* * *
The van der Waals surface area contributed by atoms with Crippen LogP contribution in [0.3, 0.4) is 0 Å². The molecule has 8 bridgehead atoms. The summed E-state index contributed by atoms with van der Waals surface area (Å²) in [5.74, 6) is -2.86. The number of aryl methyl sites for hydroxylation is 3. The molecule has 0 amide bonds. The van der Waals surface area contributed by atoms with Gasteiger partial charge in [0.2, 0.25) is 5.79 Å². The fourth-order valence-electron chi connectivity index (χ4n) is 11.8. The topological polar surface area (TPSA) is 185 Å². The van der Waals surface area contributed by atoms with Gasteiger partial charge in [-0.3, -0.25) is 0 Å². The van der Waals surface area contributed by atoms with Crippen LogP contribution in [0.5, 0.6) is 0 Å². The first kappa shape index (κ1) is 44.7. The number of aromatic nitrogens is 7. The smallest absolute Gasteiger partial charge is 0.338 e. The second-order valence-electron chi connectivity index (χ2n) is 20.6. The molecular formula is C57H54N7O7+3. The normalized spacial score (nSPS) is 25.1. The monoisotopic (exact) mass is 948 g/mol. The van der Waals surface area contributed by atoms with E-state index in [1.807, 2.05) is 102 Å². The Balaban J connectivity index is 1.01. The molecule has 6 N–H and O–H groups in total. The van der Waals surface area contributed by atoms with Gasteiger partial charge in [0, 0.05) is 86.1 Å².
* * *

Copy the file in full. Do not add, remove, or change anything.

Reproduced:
The van der Waals surface area contributed by atoms with Crippen LogP contribution in [0.3, 0.4) is 0 Å². The molecule has 8 bridgehead atoms. The summed E-state index contributed by atoms with van der Waals surface area (Å²) in [5.74, 6) is -2.86. The number of aryl methyl sites for hydroxylation is 3. The molecule has 0 amide bonds. The van der Waals surface area contributed by atoms with Gasteiger partial charge in [0.2, 0.25) is 5.79 Å². The fourth-order valence-electron chi connectivity index (χ4n) is 11.8. The topological polar surface area (TPSA) is 185 Å². The van der Waals surface area contributed by atoms with Gasteiger partial charge in [-0.3, -0.25) is 0 Å². The van der Waals surface area contributed by atoms with Crippen LogP contribution in [0.5, 0.6) is 0 Å². The first kappa shape index (κ1) is 44.7. The number of aromatic nitrogens is 7. The smallest absolute Gasteiger partial charge is 0.338 e. The second-order valence-electron chi connectivity index (χ2n) is 20.6. The molecular formula is C57H54N7O7+3. The normalized spacial score (nSPS) is 25.1. The monoisotopic (exact) mass is 948 g/mol. The van der Waals surface area contributed by atoms with E-state index in [1.807, 2.05) is 102 Å². The Balaban J connectivity index is 1.01. The molecule has 6 N–H and O–H groups in total. The van der Waals surface area contributed by atoms with Gasteiger partial charge in [0, 0.05) is 86.1 Å².